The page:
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The Empty House and Other Ghost Stories (Algernon Blackwood) online
A SUSPICIOUS GIFT
At the first glance he saw the room was empty, and the man gone!
Scattered upon the carpet lay a number of the bills, and beside them, half hidden under the sofa where the man had sat, he saw a pair of gloves--thick, leathern gloves--and a butcher's knife. Even from the distance where he stood the blood-stains on both were easily visible.
Dazed and confused by the terrible discoveries of the last few minutes, Blake stood in the middle of the room, overwhelmed and unable to think or move. Unconsciously he must have passed his hand over his forehead in the natural gesture of perplexity, for he noticed that the skin felt wet and sticky. His hand was covered with blood! And when he rushed in terror to the looking-glass, he saw that there was a broad red smear across his face and forehead. Then he remembered the slippery handle of the door and knew that it had been carefully moistened!
In an instant the whole plot became clear as daylight, and he was so spellbound with horror that a sort of numbness came over him and he came very near to fainting. He was in a condition of utter helplessness, and had anyone come into the room at that minute and called him by name he would simply have dropped to the floor in a heap.
"If the police were to come in now!" The thought crashed through his brain like thunder, and at the same moment, almost before he had time to appreciate a quarter of its significance, there came a loud knocking at the front door below. The bell rang with a dreadful clamour; men's voices were heard talking excitedly, and presently heavy steps began to come up the stairs in the direction of his room.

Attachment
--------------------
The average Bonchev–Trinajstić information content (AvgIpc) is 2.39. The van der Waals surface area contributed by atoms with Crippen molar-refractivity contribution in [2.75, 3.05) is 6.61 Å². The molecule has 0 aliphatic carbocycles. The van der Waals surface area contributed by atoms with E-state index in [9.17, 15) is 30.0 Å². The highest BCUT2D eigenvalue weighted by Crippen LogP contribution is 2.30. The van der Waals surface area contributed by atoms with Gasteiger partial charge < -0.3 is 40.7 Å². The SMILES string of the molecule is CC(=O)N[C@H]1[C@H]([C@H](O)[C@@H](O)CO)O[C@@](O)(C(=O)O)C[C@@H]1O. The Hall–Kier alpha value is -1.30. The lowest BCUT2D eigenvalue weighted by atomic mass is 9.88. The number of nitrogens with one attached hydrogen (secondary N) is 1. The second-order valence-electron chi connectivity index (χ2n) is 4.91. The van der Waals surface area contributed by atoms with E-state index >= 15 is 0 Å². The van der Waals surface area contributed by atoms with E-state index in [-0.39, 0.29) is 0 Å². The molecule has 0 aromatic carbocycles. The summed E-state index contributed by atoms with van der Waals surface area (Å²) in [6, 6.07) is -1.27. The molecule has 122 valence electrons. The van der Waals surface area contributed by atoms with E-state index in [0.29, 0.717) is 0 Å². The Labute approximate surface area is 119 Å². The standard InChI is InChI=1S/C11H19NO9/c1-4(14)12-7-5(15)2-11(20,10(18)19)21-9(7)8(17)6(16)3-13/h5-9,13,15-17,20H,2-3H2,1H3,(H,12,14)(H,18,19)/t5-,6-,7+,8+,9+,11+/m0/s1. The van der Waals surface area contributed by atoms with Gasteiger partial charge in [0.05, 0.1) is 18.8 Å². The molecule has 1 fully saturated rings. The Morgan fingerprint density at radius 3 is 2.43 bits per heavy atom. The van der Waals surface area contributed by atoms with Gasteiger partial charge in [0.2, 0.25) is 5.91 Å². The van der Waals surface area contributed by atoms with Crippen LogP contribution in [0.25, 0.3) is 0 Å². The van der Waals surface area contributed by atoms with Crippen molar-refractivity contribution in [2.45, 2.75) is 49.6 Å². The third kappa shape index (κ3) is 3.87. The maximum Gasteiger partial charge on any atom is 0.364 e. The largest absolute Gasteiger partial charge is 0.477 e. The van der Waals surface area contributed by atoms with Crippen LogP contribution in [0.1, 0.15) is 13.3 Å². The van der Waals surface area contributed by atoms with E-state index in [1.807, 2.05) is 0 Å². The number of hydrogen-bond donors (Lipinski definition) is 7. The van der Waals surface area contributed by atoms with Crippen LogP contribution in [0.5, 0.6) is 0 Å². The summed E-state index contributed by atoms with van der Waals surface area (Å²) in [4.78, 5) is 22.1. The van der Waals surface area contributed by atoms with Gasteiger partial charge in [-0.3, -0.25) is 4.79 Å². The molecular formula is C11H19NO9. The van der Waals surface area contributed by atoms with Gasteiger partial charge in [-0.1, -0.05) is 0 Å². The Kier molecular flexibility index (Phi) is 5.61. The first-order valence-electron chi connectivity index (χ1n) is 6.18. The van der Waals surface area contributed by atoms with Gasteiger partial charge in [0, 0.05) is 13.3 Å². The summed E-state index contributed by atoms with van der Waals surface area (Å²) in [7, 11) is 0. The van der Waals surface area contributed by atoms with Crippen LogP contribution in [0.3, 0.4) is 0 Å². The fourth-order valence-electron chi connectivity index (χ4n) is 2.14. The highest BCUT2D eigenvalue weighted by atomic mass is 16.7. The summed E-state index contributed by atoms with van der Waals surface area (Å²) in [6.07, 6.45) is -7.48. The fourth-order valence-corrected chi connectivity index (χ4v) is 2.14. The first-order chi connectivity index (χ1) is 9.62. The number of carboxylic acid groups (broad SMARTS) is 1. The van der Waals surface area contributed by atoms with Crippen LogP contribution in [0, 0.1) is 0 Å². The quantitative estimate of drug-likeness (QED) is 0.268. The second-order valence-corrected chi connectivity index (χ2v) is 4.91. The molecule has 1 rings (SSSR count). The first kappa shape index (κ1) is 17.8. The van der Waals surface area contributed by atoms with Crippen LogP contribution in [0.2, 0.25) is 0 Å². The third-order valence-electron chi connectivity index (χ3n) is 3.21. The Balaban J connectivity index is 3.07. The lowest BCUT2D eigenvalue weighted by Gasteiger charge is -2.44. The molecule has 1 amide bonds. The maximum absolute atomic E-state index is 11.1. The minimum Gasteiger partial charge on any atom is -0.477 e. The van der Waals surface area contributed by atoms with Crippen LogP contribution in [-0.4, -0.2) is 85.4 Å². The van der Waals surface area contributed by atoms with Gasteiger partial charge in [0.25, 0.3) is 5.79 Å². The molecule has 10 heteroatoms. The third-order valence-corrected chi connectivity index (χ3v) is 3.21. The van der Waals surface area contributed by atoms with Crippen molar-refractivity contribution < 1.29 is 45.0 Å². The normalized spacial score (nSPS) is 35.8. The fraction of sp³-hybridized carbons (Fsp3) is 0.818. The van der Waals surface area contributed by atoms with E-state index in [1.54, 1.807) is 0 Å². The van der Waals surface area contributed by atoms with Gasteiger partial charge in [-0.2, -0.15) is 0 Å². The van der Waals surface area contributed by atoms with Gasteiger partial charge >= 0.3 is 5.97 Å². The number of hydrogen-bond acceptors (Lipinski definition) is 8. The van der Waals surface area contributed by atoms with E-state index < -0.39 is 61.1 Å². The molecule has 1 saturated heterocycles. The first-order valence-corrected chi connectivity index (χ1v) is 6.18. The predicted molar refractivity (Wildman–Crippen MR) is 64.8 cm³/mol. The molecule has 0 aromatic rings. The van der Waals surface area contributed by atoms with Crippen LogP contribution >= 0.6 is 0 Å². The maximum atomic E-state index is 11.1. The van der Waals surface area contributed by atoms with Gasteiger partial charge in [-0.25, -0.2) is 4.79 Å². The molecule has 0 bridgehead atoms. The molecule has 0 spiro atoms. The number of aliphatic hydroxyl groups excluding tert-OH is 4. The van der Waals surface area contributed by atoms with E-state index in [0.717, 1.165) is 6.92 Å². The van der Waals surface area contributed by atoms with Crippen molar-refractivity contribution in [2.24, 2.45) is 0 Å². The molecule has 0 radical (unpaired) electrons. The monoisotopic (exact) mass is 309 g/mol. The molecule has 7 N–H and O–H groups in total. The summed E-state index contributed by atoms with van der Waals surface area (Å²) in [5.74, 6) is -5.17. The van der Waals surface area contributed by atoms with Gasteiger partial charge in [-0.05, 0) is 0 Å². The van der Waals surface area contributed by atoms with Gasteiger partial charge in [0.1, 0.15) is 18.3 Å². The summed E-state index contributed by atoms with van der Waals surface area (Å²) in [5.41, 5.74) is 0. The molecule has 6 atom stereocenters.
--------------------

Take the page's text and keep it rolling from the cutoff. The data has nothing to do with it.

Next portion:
It _was_ the police!
And all Blake could do was to laugh foolishly to himself--and wait till they were upon him. He could not move nor speak. He stood face to face with the evidence of his horrid crime, his hands and face smeared with the blood of his victim, and there he was standing when the police burst open the door and came noisily into the room.
"Here it is!" cried a voice he knew. "Third floor back! And the fellow caught red-handed!"
It was the man with the bag leading in the two policemen.
Hardly knowing what he was doing in the fearful stress of conflicting emotions, he made a step forward. But before he had time to make a second one, he felt the heavy hand of the law descend upon both shoulders at once as the two policemen moved up to seize him. At the same moment a voice of thunder cried in his ear--
"Wake up, man! Wake up! Here's the supper, and good news too!"
Blake turned with a start in his chair and saw the Dane, very red in the face, standing beside him, a hand on each shoulder, and a little further back he saw the Frenchman leering happily at him over the end of the bed, a bottle of beer in one hand and a paper package in the other.
He rubbed his eyes, glancing from one to the other, and then got up sleepily to fix the wire arrangement on the gas jet to boil water for cooking the eggs which the Frenchman was in momentary danger of letting drop upon the floor.